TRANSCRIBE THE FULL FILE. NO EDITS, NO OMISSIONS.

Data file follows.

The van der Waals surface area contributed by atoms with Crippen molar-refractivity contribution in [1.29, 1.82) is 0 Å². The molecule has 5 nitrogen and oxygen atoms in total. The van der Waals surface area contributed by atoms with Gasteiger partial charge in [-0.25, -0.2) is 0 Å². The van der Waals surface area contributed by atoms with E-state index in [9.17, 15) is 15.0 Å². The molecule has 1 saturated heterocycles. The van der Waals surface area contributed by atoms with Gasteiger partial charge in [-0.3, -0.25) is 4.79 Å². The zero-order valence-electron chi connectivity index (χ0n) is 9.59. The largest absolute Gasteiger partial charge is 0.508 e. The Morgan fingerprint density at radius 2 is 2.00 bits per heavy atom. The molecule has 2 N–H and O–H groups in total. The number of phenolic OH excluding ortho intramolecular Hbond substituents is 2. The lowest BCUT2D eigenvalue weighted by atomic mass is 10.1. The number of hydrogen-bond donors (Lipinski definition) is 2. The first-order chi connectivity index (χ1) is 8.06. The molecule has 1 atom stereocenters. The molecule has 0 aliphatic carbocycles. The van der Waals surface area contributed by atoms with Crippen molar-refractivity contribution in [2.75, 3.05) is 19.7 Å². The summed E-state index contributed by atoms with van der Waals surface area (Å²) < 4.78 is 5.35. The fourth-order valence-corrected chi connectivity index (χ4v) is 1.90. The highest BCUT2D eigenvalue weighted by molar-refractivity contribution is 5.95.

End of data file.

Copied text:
The van der Waals surface area contributed by atoms with Crippen molar-refractivity contribution in [1.29, 1.82) is 0 Å². The molecule has 5 nitrogen and oxygen atoms in total. The van der Waals surface area contributed by atoms with Gasteiger partial charge in [-0.25, -0.2) is 0 Å². The van der Waals surface area contributed by atoms with E-state index in [9.17, 15) is 15.0 Å². The molecule has 1 saturated heterocycles. The van der Waals surface area contributed by atoms with Gasteiger partial charge in [-0.3, -0.25) is 4.79 Å². The zero-order valence-electron chi connectivity index (χ0n) is 9.59. The largest absolute Gasteiger partial charge is 0.508 e. The Morgan fingerprint density at radius 2 is 2.00 bits per heavy atom. The molecule has 2 N–H and O–H groups in total. The number of phenolic OH excluding ortho intramolecular Hbond substituents is 2. The lowest BCUT2D eigenvalue weighted by atomic mass is 10.1. The number of hydrogen-bond donors (Lipinski definition) is 2. The first-order chi connectivity index (χ1) is 8.06. The molecule has 1 atom stereocenters. The molecule has 0 aliphatic carbocycles. The van der Waals surface area contributed by atoms with Crippen molar-refractivity contribution in [2.75, 3.05) is 19.7 Å². The summed E-state index contributed by atoms with van der Waals surface area (Å²) < 4.78 is 5.35. The fourth-order valence-corrected chi connectivity index (χ4v) is 1.90. The highest BCUT2D eigenvalue weighted by molar-refractivity contribution is 5.95.